What happens when a wide range of players tackling California’s housing opportunities and challenges come together? In December 2021, Build It Green (BIG) set out to find out. We hosted two virtual meetings with nearly 100 people from across the housing ecosystem: contractors and builders, government officials, community organizers, advocates, urban planners, building science innovators, and more. Read on to find out more and how to participate in the next steps.
For decades now, housing affordability has been a crisis in California. In this same period, the often negative impacts of housing decisions and practices on the climate, the broader environment, and communities made up primarily of people who have been historically marginalized, be it due to racial discrimination or economic status, has been profound. Hundreds, if not thousands, of companies, organizations, and government agencies have worked tirelessly to address the intertwined issues within the state’s housing ecosystem. But, even with great work from all of these players, progress has been marginal at best.
Why? Because the work has often been siloed and focused on addressing just a small portion of the affordability, social equity, and environmental challenges that exist within the overall housing ecosystem. At BIG, we wonder if creating a space for those interested in stepping outside of their siloes to address California’s housing issues holistically might lead to integrated approaches that result in environmental, social equity, AND affordability benefits. Building Our Future was our first attempt at establishing such a venue for systemic thinking and idea generation.
Participants were encouraged to not let the themes limit the dialogue. As a result, the dialogue richly evolved and ideas began to intersect across the breakout groups.
The range of the discussions was truly diverse. Some of the conversations focused on specific environmentally-oriented solutions, such as heat pump hot water heaters, while others went deep on community engagement practices and building community trust. Other conversations were more conceptual, tackling issues like the economics of housing and the need for policy reform to allow for rapid adoption of innovation in sustainable building, and increasing the volume of housing construction. Still others discussed the need for regional collaboration and the importance of just workforce development. Through all the excitement and energy, one thing was clear—no topic discussed was “the solution” to California’s housing conundrum. Every topic is a piece of a mosaic that must be looked at as a whole to be fully appreciated, understood, and effectively addressed.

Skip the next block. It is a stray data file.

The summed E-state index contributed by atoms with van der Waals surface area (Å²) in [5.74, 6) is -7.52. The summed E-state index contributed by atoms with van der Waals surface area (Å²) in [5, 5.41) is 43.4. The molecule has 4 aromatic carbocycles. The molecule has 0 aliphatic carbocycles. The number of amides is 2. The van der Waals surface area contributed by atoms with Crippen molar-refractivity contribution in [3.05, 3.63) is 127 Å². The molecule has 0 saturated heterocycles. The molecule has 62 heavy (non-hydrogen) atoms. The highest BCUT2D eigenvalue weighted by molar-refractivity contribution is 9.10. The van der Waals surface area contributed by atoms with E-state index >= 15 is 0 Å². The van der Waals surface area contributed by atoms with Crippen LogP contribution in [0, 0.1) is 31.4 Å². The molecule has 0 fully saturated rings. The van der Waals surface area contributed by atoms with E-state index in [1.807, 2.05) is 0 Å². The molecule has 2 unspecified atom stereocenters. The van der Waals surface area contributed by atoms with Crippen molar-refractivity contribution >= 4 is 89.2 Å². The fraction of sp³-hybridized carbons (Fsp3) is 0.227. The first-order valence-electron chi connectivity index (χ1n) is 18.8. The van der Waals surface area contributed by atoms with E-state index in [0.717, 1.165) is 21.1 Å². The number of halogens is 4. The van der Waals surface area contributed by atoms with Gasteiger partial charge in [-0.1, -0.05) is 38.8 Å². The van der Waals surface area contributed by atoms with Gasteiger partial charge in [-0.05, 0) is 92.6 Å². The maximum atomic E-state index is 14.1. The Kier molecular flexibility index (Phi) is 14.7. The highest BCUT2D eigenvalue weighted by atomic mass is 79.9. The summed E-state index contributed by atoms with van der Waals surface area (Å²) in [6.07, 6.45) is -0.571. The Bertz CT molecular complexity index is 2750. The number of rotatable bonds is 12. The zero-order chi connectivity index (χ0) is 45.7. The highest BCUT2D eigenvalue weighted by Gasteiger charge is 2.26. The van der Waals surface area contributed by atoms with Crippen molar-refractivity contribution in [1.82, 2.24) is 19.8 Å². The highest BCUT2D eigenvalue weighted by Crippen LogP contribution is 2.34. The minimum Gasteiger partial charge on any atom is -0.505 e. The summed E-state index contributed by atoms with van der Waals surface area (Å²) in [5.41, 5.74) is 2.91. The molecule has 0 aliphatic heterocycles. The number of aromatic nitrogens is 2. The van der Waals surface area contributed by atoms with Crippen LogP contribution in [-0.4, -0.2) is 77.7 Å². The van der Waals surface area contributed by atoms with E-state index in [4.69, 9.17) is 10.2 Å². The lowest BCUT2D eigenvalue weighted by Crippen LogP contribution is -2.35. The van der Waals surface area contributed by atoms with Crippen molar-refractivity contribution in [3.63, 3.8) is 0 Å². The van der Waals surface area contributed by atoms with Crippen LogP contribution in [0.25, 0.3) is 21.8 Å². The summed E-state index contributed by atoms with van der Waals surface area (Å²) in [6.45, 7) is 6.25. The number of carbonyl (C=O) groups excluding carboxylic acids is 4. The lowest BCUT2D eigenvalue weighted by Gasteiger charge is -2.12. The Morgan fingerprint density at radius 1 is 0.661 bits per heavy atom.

The clear sentiment of those who participated in Building Our Future was to continue the collective dialogue and idea generation. Based on that interest, BIG is planning on launching a few working groups early in 2022 to help wrestle with some of the issues that came out of the December meetings. Some of these groups will likely quickly produce resources that others in the housing ecosystem can use, while other groups will focus on defining issues that will be tackled over a longer period of time. In the spirit of Building Our Future, Build It Green will ensure that each working group brings together a broad set of participants so that the ideas that emerge have the potential to be different, holistic, and, just maybe, transformative to California’s housing ecosystem.
In addition to the working groups, we expect to deliver a handful of activities over the coming months so that players in the California housing ecosystem can learn from each other and start to see the intersections between various types of work.